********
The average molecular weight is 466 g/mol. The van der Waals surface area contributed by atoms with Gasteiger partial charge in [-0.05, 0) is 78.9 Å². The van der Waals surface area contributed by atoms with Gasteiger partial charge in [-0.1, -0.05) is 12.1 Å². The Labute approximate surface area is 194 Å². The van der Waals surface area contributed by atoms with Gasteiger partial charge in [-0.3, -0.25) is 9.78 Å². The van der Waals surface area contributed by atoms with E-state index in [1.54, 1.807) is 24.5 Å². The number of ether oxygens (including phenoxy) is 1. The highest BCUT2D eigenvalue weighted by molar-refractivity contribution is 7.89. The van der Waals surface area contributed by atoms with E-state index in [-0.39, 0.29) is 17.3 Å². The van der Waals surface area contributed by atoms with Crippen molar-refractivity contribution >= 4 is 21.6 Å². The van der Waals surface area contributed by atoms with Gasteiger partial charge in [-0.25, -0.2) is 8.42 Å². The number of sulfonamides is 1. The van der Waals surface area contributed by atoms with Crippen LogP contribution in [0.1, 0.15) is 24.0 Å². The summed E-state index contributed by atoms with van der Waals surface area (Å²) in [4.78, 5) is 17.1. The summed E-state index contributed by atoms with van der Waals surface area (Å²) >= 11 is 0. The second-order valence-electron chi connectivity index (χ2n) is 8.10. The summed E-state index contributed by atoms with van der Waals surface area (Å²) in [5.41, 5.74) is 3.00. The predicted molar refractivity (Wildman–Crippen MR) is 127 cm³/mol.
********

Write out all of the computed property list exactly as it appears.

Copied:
The average molecular weight is 466 g/mol. The van der Waals surface area contributed by atoms with Gasteiger partial charge in [-0.05, 0) is 78.9 Å². The van der Waals surface area contributed by atoms with Gasteiger partial charge in [-0.1, -0.05) is 12.1 Å². The Labute approximate surface area is 194 Å². The van der Waals surface area contributed by atoms with Gasteiger partial charge in [-0.3, -0.25) is 9.78 Å². The van der Waals surface area contributed by atoms with E-state index in [1.54, 1.807) is 24.5 Å². The number of ether oxygens (including phenoxy) is 1. The highest BCUT2D eigenvalue weighted by molar-refractivity contribution is 7.89. The van der Waals surface area contributed by atoms with E-state index in [-0.39, 0.29) is 17.3 Å². The van der Waals surface area contributed by atoms with Crippen molar-refractivity contribution >= 4 is 21.6 Å². The van der Waals surface area contributed by atoms with Gasteiger partial charge in [-0.25, -0.2) is 8.42 Å². The number of sulfonamides is 1. The van der Waals surface area contributed by atoms with Crippen LogP contribution in [0.1, 0.15) is 24.0 Å². The summed E-state index contributed by atoms with van der Waals surface area (Å²) in [4.78, 5) is 17.1. The summed E-state index contributed by atoms with van der Waals surface area (Å²) >= 11 is 0. The second-order valence-electron chi connectivity index (χ2n) is 8.10. The summed E-state index contributed by atoms with van der Waals surface area (Å²) in [5.41, 5.74) is 3.00. The predicted molar refractivity (Wildman–Crippen MR) is 127 cm³/mol.